According to the invention, the inner annular module is formed by an inner wall and an outer wall connected at their upstream ends by a base upon which are mounted the injectors which alone are supplied with fuel at idling. The inner module is adapted to idling, i.e. the air supplied to it allows the establishment of stoichiometric conditions for combustion at this rating. The length of this module is adapted so as to provide a dwelling time for the gases combustion gases in said module sufficient for the combustion reactions to be practically completed prior to the dilution taking place at its exit into the dilution zone common with that of the outer module. The air necessary the combustion is injected in part through the bottom of the module and the injectors and in part through a series of holes regularly distributed in each of the walls. The stepping of the introduction of air results in the establishment of a richer zone in the proximity of the injectors, which favors ignition under the unfavorable pressure and temperature conditions encountered during startup or during the reignition of a turbojet engine at high altitudes. To obtain good homogenization of the air/fuel mixture, it is preferable to use injectors of the aerodynamic type for the inner flame tube, which atomize the fuel conveniently even when the pressure at the entrance to the chamber is low. Additional staging of primary the introduction of air and improved homogenization of the mixture may be obtained by providing between each injector and the bottom of the chamber a flared intermediate section having a reduced volume compared with the combustion chamber, pierced by small diameter orifices in regular distribution, allowing the introduction of a small fraction of combustion air in the form of penetrating jets, generating high turbulence immediately downstream from the injector device.
All of the dispositions aimed at increasing the dwell time in the inner flame tube and improving the distribution of the fuel in it at low ratings, lead, on account of the adaptation of the inner flame tube, to a reduction to a minimum of the carbon monoxide and unburned hydrocarbon emissions at these speeds.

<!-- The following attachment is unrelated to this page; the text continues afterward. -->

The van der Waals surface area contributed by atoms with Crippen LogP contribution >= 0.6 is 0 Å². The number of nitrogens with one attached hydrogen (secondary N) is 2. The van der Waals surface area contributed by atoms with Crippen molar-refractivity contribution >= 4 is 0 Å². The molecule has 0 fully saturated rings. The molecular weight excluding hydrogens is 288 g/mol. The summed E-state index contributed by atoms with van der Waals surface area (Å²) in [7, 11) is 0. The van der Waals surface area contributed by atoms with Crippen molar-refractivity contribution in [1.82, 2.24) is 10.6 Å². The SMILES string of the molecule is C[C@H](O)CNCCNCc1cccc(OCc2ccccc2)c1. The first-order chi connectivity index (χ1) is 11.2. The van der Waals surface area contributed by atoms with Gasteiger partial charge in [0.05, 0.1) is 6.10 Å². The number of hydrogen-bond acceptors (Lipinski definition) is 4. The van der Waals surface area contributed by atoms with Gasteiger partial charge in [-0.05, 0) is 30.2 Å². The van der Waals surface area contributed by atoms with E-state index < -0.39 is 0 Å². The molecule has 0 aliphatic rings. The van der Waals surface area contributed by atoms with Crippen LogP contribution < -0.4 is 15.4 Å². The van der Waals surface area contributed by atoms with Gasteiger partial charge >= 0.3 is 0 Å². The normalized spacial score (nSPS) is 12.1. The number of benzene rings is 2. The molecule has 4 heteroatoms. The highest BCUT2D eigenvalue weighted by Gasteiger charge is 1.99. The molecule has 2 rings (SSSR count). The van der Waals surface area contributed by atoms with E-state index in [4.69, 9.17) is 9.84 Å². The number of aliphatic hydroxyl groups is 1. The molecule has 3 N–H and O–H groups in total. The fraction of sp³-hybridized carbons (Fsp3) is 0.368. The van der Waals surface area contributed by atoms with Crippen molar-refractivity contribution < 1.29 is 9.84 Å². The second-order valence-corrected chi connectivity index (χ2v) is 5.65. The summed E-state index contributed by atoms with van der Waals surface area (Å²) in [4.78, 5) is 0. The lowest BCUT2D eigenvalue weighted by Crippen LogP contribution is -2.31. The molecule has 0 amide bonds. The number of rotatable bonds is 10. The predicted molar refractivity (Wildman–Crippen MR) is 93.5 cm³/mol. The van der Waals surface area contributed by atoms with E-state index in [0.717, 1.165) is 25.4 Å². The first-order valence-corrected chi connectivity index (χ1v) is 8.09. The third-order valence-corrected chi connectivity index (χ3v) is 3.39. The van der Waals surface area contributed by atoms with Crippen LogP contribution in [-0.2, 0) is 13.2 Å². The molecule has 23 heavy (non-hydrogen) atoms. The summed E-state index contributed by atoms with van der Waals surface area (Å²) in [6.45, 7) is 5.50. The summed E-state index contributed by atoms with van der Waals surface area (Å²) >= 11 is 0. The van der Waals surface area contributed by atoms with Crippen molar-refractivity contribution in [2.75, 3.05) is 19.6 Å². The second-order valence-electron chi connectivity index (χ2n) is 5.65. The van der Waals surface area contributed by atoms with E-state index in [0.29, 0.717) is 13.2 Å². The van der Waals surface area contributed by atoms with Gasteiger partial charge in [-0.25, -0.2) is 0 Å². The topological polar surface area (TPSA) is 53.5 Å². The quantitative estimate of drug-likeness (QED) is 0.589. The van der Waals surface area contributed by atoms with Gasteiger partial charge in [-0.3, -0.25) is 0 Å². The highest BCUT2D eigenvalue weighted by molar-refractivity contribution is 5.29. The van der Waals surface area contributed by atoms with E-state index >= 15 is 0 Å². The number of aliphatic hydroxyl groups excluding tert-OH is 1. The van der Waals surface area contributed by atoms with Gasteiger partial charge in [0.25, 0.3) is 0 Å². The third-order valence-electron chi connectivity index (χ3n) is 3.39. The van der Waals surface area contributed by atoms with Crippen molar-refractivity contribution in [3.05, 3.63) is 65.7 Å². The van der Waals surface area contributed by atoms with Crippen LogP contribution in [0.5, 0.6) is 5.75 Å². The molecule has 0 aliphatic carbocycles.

The outer module, which is coaxial with the inner module, has a shorter length measured axially than the inner module, and its base is located downstream with respect to the base of the latter. The outer module is designed for high ratings of the engine, for example, for cruising or takeoffs.
The air supplied to said outer module at the selected design rating thus forms a stoichiometric mixture with the fuel introduced by the injectors mounted on its base, said injectors being fed with the fuel at this design rating. The outer module consists of an external annular wall and an internal annular wall, the downstream end of the latter being connected to the downstream end of the external wall of the inner module. The walls of the outer tube are connected at their upstream ends to a base upon which the injectors are mounted. The air required for combustion is provided by the injectors and by orifices regularly distributed in a circular arrangement over the two walls.
The use of prevaporizing injectors may be contemplated for this module. The conditions of temperature, pressure and stoichiometry under which combustion for this module takes place provide an advanced state of combustion in said module prior to the entry of the gases in the common dilution zone.
Due to the reduced length of the outer module, the dwell time there of high temperature gases is reduced to a minimum, said gases being rapidly mixed with the cold air injected in the upstream part of the common dilution zone, the reactions resulting in the formation of nitrogen oxides thus being very promptly interrupted. An annular space is provided between the two modules so as to permit the circulation of air between said modules with a view particularly to supplying air to the orifices provided in the respective walls of the two modules. The walls of the two modules may be protected thermally by cooling films or other known means.
The common dilution and mixing zone is formed by an extension of the external wall of the outer module and of the internal wall of the inner module downstream of the junction of their respective internal and external walls. Dilution orifices are formed in the two walls of the mixing zone as far downstream as possible, in the vicinity of the upstream ends of each module. These orifices are distributed in a regular manner on coplanar circles and they permit the injection of air in the form of penetrating jets, which create a substantial turbulence in the mixing zone. This arrangement essentially serves the purpose of preventing the stratification of the flows issuing from the two modules and thus improve the temperature distribution at the exit of the chamber so that excessive temperatures will not be attained at the tips of the turbine blades at maximum ratings, in view of the relative position of the two modules. In addition, the diluting role played by the flow of air issuing from the outer module during idling should be noted. The inner module is equipped with an ignition device to restart combustion at low ratings.